Blog Post Author

      Hi Michael, Dynamic Tiering (Extended Tables, Multistore Tables) is another (older) technology in SAP HANA and cannot be mixed with HANA NSE. In other words, using the NSE Advisor for extended tables won't work, as you also cannot specify load units to extended tables. There seems  a slight disk size difference between tables in DT and tables in HANA NSE. Column-loadable tables and page-loadable tables in HANA have almost the same disk footprint and I found a comparison between tables in DT and HANA tables under (at end of the blog). If you consider to migrate DT tables to HANA NSE, please note that moving tables from DT to HANA may take much longer time than from HANA to DT. Instead, you might think of leaving existing DT tables where they are and applying NSE for all new warm data tables in HANA.

      Author's profile photo Jürgen Schäfer
      Jürgen Schäfer

      Is it possible to reduce the size of the NSE Buffer Cache drastically until NSE is not used ?
      It came into my mind what to do in case the Hana DB is running out of memory.

      We are running SPS5 Rev 59 and with a 2TB Hana we are "wasting" around 200GB of memory as long as NSE is not used.

      Thanks in advance

      Author's profile photo Ruediger Karl
      Ruediger Karl
      Blog Post Author

      Hi Jürgen,

      please keep in mind that the NSE Buffer Cache does not pre-allocate any memory when it is not used. Even you have configured a max buffer cache size of 200GB, it is not allocated by NSE as long as no tables/partitions/columns are defined as page-loadable. The buffer cache will allocate memory and increase dynamically its size depending on the data used by NSE. The good news are the there is nothing to do and there is no waste of memory.

      Regards, Ruediger

      Author's profile photo Sri Krishna Chaitanya Kuppili
      Sri Krishna Chaitanya Kuppili

      Hello ,

      In this blog, the ratio is mentioned as 1:4 . Please suggest the ratio we need to consider while configuring buffer cache.



      Author's profile photo Ruediger Karl
      Ruediger Karl
      Blog Post Author


      as stated in my blog, a good starting point you can consider for sizing is a buffer cache size : warm data size ratio of 1:8.

      Another ratio for hot data to warm data is not given. I'm aware of blogs or articles that posted a ratio of 1:4, but this has never been defined by HANA. You can start with this ratio as starting point, but you can grow beyond that. See here the example in my blog, where the ratio is 1:8 between hot and warm data size:

      Example: GAL = 6TB; Workspace=3TB; Hot Data Size = 1,5TB; Buffer Cache Size = 1,5TB; Warm Data Size on disk = 12TB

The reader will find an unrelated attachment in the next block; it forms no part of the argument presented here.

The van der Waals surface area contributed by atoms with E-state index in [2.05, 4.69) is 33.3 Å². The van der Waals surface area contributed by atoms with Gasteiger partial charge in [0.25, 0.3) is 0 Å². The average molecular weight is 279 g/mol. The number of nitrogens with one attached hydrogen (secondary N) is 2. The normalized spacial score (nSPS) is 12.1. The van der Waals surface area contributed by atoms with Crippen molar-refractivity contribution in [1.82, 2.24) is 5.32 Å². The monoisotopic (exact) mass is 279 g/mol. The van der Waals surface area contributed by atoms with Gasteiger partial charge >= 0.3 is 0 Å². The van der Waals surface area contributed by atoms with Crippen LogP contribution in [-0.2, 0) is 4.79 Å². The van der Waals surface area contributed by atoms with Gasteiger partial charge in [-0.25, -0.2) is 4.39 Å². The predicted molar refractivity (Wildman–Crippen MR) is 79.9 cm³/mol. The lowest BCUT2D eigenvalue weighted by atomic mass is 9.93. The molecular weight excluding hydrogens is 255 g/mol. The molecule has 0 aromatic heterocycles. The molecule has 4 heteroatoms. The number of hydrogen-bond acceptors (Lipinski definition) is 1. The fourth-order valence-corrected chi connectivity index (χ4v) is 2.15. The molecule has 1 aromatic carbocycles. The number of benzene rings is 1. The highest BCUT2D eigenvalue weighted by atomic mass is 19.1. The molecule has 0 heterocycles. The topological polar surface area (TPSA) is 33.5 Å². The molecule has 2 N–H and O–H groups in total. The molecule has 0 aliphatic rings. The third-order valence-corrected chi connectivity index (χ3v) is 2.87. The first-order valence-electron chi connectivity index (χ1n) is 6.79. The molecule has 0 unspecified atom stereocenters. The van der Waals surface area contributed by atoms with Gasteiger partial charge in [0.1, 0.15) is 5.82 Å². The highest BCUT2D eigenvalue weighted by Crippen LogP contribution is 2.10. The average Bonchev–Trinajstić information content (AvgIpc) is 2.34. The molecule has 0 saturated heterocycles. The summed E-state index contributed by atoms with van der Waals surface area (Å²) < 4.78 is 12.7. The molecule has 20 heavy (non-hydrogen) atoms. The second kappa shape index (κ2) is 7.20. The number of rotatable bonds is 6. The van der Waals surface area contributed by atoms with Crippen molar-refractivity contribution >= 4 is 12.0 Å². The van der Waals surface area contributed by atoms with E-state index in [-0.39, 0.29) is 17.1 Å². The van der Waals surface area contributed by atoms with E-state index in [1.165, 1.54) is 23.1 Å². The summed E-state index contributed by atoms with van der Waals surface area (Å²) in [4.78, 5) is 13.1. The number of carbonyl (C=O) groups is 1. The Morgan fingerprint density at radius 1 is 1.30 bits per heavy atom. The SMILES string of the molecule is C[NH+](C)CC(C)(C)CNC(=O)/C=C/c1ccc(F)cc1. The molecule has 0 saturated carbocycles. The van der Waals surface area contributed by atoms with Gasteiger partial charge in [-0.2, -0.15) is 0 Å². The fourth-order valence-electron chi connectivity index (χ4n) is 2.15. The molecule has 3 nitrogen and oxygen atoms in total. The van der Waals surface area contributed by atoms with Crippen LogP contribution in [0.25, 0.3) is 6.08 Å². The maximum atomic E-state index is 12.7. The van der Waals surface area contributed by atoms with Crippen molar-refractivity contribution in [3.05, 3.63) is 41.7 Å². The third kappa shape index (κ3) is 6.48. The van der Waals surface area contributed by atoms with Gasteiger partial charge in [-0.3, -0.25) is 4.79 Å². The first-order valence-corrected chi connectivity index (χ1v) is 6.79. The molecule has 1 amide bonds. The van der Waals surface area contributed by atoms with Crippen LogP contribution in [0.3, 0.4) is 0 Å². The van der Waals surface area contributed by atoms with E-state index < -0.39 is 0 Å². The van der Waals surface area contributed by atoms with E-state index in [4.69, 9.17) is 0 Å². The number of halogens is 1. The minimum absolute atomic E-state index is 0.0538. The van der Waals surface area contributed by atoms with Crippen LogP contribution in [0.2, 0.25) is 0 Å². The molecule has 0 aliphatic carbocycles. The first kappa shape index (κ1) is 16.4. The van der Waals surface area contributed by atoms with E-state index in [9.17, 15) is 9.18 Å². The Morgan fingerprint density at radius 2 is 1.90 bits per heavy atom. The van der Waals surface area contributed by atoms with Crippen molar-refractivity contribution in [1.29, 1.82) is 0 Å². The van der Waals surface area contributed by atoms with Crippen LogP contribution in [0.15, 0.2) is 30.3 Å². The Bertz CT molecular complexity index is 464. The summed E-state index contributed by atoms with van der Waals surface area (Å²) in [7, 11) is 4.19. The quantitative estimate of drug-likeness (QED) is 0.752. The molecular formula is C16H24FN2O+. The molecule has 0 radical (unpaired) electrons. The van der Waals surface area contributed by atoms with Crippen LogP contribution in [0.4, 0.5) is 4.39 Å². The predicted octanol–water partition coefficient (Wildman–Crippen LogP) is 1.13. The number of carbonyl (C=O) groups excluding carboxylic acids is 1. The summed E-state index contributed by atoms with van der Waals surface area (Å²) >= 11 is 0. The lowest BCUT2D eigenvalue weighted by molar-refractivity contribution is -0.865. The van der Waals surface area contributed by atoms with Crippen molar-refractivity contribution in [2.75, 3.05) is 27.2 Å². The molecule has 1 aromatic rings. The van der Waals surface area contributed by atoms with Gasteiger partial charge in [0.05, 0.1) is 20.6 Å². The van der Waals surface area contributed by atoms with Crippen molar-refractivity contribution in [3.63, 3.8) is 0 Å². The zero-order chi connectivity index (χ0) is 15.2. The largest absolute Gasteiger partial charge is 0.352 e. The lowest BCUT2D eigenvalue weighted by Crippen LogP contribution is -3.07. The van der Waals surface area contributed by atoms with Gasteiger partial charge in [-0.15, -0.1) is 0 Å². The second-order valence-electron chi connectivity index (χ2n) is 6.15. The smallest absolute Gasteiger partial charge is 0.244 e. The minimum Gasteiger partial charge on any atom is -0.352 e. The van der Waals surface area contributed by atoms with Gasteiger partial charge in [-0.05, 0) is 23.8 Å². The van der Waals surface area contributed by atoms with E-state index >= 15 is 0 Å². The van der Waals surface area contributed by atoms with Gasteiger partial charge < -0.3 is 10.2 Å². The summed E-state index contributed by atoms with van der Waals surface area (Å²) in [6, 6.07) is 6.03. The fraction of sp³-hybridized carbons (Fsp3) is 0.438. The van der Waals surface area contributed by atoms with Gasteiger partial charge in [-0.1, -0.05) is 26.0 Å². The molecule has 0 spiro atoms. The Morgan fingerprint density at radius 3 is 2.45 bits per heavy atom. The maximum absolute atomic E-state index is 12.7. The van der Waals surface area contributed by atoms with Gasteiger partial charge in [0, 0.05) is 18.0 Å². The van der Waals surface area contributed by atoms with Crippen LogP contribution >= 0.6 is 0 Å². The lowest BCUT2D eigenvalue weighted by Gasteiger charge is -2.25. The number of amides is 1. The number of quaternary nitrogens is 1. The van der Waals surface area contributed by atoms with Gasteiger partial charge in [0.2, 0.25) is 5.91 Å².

Author's profile photo Hervian Hervian
      Hervian Hervian

      Hi ruediger,

      is it possible to apply NSE to row store tables ?

      Author's profile photo Ruediger Karl
      Ruediger Karl
      Blog Post Author

      Hi Hervian,

      no. NSE can only be used for column store tables.

      Regards, Ruediger

      Author's profile photo Hervian Hervian
      Hervian Hervian

      Hi Ruediger,


      any advise for high ram consuming row store tables? This tables is standard one (DFKKSUM). And we cannot do archiving right now as only 3 years data and already consume 1TB ++ Ram for this single tables




      Author's profile photo Ruediger Karl
      Ruediger Karl
      Blog Post Author

      Hi Hervian,

      I'm not the application expert. This table is indeed a row store table that contains records for mass bookings of FI-CA jobs. These jobs produce a very large number of frequent updates on that table counting the bookings that they have made. The is also reason that in this exceptional case the table is delivered by SAP as row store table. As you shouldn't change the table type, you cannot apply NSE for that table. The recommendation is therefore that you contact the SAP support/consulting to investigate if you could optimize the configuration in FI-CA for mass activities. The table size seems to be quite large,

      Hope that helps,


      Author's profile photo Hervian Hervian
      Hervian Hervian

      Hi Ruediger,


      Thanks for your insight,


      If you have any reference for row store tables ram usage optimization for hana database please kindly let me know.



      Author's profile photo Ruediger Karl
      Ruediger Karl
      Blog Post Author

      There is an additional Data Volume Service Offering by SAP consulting. You can give it a try for further optimization (contact:,) 

      Author's profile photo Kevin Vira
      Kevin Vira

      What happens when the buffer is full and a new request comes in? Will the buffer flush the least recently used page and serve the new request or generate an out of buffer event?


      Author's profile photo Ruediger Karl
      Ruediger Karl
      Blog Post Author

      Hi Vira,

      the buffer cache flushes the least recently used pages to free up the buffer cache memory for the new incoming requests..

      Regards, Ruediger

      Author's profile photo Marcus Greger
      Marcus Greger

      Dear Rüdiger,

      As a general rule of thumb I understand that tables with a low select count could be considered as NSE candidates. Now I ask myself how write operations on tables (delete, insert, update) factor into this. As an example: If you have a large table with a low select but high to very high insert count, wouldn't NSE negatively impact performance on the afore mentioned inserts?

      I have seen recommendations elsewhere* that tables with low read / high change rate are considered good candidates for NSE. I don't yet understand why, because I would assume that ANY kind of table access (not just selects) would potentially be impacted by NSE.

      I already tried to find an answer on and in SAP notes and blogs. But found nothing to help me better understand why "write access" on tables doesn't factor in the same way as read access.

      Best regards,


      Author's profile photo Ruediger Karl
      Ruediger Karl
      Blog Post Author

      Hi Marcus,

      any inserts/updates/deletes to NSE data are written into the HANA delta store. The delta store is always hold in memory. Those changes in the delta store are merged regularly into the main store, that contains the read-only data of in-memory and NSE data. Hence, the statement "tables with low read / high change rate are considered good candidates for NSE." is correct.

      Regards, Ruediger

      Author's profile photo Marcus Greger
      Marcus Greger

      Hi Rüdiger,

      Thanks for the quick reply! That clears it up for me. 🙂